7 Expenses That Vanish During Retirement

These bills will disappear for many retirees.

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How much money will you need in retirement? It’s one of the toughest estimates to make in retirement planning. It’s so difficult, in fact, that many people use a rule of thumb, such as 70 percent of pre-retirement income, rather than even trying to guess.

[, {database=usnews(usnews/delegate/solr, usnews/delegate/mysql), status=null, id=00000143-e634-de47-a9cf-fefc41f20000, typeId=00000142-9226-d1f0-a5c6-b2f75ff00005, simpleValues={alignment=left,record={_ref=00000142-926f-d33c-abc6-ff7f6b86001b,_type=00000142-9226-d1f0-a5c6-b2f75ff60014},_id=00000143-e634-de47-a9cf-fefc41f20000,_type=00000142-9226-d1f0-a5c6-b2f75ff00005}, extras={}, errors=null}, ]For those who love a challenge, however, estimating retirement expenses can lead to more precise planning. The good news is there are some expenses that disappear during retirement. Some vanish immediately, while others tend to diminish as we move deeper into our golden years. Here are seven expenses you might be able to eliminate in retirement:

1. Retirement savings. While not exactly an expense, retirement savings should account for a significant part of a monthly budget during our working years. For those socking away 10 to 15 percent of their paycheck, this one item alone can account for a significant reduction in retirement expenses.

2. Mortgage. A worthy goal is to retire your mortgage by the time you retire. While everyone doesn’t achieve this goal, those who plan to pay off the mortgage can reduce their monthly expenses by a fair amount. Keep in mind, however, that paying off a mortgage does not relieve the homeowner of all costs, such as taxes and insurance. In addition, for those who itemize their taxes, take-home pay will be less without the mortgage interest deduction.

3. Commuting. From gas to car maintenance to parking, retirees can save a lot of money while avoiding the daily grind. Those who work in congested cities can often save the most. A weekend visit to New York City earlier this month reminded me of just how much some people pay for a spot in a parking garage.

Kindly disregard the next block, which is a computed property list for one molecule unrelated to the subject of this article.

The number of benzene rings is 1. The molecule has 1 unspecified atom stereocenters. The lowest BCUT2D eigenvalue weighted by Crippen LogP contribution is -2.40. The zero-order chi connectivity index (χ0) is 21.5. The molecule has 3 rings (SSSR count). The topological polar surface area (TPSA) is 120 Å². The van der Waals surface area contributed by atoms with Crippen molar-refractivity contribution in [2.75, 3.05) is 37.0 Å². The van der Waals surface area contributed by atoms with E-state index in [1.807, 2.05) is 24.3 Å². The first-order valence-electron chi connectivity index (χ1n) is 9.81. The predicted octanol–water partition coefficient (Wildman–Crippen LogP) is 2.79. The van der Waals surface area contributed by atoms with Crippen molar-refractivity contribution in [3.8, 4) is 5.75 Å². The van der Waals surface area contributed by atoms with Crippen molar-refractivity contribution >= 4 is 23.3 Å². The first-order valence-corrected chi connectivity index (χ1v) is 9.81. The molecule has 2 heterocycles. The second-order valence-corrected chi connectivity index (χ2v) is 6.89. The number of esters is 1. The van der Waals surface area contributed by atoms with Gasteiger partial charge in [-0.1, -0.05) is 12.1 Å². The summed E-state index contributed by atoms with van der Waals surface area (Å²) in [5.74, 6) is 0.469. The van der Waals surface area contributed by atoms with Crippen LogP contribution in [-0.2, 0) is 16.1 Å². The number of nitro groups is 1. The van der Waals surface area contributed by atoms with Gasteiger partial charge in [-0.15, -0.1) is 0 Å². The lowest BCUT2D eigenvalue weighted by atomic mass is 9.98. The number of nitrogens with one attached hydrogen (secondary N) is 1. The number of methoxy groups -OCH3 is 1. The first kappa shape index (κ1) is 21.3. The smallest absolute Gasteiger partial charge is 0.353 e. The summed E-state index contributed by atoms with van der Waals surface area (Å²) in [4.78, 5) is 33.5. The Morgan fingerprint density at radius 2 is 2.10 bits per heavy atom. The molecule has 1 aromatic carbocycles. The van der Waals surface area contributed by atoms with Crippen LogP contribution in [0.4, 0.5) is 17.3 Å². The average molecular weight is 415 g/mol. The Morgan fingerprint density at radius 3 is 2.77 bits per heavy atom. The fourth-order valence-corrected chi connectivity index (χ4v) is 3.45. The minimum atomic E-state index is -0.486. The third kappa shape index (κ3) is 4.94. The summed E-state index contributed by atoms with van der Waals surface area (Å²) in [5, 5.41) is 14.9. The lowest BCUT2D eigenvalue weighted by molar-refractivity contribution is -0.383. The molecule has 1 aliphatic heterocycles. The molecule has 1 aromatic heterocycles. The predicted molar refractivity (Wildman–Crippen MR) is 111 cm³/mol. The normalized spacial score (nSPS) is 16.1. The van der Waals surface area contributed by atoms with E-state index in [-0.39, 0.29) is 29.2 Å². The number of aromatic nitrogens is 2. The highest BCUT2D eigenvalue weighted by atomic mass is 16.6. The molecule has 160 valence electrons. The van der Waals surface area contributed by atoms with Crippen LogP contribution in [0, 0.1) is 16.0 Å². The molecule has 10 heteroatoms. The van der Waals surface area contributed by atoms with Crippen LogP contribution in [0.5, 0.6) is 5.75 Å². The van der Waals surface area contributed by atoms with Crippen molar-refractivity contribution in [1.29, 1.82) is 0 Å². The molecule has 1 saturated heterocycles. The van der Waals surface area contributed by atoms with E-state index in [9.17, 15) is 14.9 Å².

4. Life insurance. Most retirees do not need life insurance. While there are exceptions, life insurance is typically to replace the income the deceased would have earned for the benefit of dependents. By the time most people reach retirement age, they are no longer supporting dependents with their income. For those who want a small policy to pay for funeral costs, these can be found relatively inexpensively.

5. Family expenses. It costs a lot of money to raise a family. Just clothing, feeding and transporting a family of four puts a big dent in a monthly budget. Add to that the cost of car insurance for teenagers and a college education, and family expenses can easily become one of the largest household expense items. These costs fade away over time, however, and should be completely out of the budget by the time most people retire.

6. Payroll taxes. Payroll taxes are easy to forget until you take a close look at your pay stub. Social Security taxes cost workers 6.2 percent of their pay, up to an annual limit of $113,700 for 2013. Then there is the Medicare tax of 1.45 percent with no limit. And there is another 0.9 percent Medicare tax for those making over $200,000 ($250,000 for couples). Of course, without earned income, these payroll taxes go away in retirement.

7. Second car. For many retired couples, there is less of a need for a second car. Moving to one car saves on everything from a car payment to insurance to maintenance. While many couples may keep two cars when they first retire, it’s not unusual for retirees to eventually get by with just one vehicle.

Rob Berger is an attorney and founder of the popular personal finance and investing blog, doughroller.net. He is also the editor of the Dough Roller Weekly Newsletter, a free newsletter covering all aspects of personal finance and investing.